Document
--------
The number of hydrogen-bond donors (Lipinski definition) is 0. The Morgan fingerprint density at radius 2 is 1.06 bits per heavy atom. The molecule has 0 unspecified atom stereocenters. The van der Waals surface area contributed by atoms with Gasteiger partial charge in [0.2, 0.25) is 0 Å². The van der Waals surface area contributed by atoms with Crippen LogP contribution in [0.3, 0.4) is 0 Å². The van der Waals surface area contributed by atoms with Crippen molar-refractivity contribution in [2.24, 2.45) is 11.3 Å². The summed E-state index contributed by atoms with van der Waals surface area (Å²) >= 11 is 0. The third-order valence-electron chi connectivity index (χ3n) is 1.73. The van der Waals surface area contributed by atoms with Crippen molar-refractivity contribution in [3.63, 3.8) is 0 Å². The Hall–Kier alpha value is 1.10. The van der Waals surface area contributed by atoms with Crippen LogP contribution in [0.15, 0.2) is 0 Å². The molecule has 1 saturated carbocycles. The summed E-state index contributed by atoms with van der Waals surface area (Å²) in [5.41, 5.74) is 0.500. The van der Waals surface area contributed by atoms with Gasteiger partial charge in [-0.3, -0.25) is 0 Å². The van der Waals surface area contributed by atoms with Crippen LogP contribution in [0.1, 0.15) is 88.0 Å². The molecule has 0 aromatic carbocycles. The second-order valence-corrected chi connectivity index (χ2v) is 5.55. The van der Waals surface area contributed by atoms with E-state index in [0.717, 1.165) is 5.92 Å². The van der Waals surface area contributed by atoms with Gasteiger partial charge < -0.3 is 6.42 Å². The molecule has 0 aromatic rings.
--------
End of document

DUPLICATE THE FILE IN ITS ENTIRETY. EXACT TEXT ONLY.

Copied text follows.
The number of hydrogen-bond donors (Lipinski definition) is 0. The Morgan fingerprint density at radius 2 is 1.06 bits per heavy atom. The molecule has 0 unspecified atom stereocenters. The van der Waals surface area contributed by atoms with Gasteiger partial charge in [0.2, 0.25) is 0 Å². The van der Waals surface area contributed by atoms with Crippen LogP contribution in [0.3, 0.4) is 0 Å². The van der Waals surface area contributed by atoms with Crippen molar-refractivity contribution in [2.24, 2.45) is 11.3 Å². The summed E-state index contributed by atoms with van der Waals surface area (Å²) >= 11 is 0. The third-order valence-electron chi connectivity index (χ3n) is 1.73. The van der Waals surface area contributed by atoms with Crippen molar-refractivity contribution in [3.63, 3.8) is 0 Å². The Hall–Kier alpha value is 1.10. The van der Waals surface area contributed by atoms with Crippen LogP contribution in [0.15, 0.2) is 0 Å². The molecule has 1 saturated carbocycles. The summed E-state index contributed by atoms with van der Waals surface area (Å²) in [5.41, 5.74) is 0.500. The van der Waals surface area contributed by atoms with Gasteiger partial charge in [-0.3, -0.25) is 0 Å². The van der Waals surface area contributed by atoms with Crippen LogP contribution in [0.1, 0.15) is 88.0 Å². The molecule has 0 aromatic carbocycles. The second-order valence-corrected chi connectivity index (χ2v) is 5.55. The van der Waals surface area contributed by atoms with E-state index in [0.717, 1.165) is 5.92 Å². The van der Waals surface area contributed by atoms with Gasteiger partial charge < -0.3 is 6.42 Å². The molecule has 0 aromatic rings.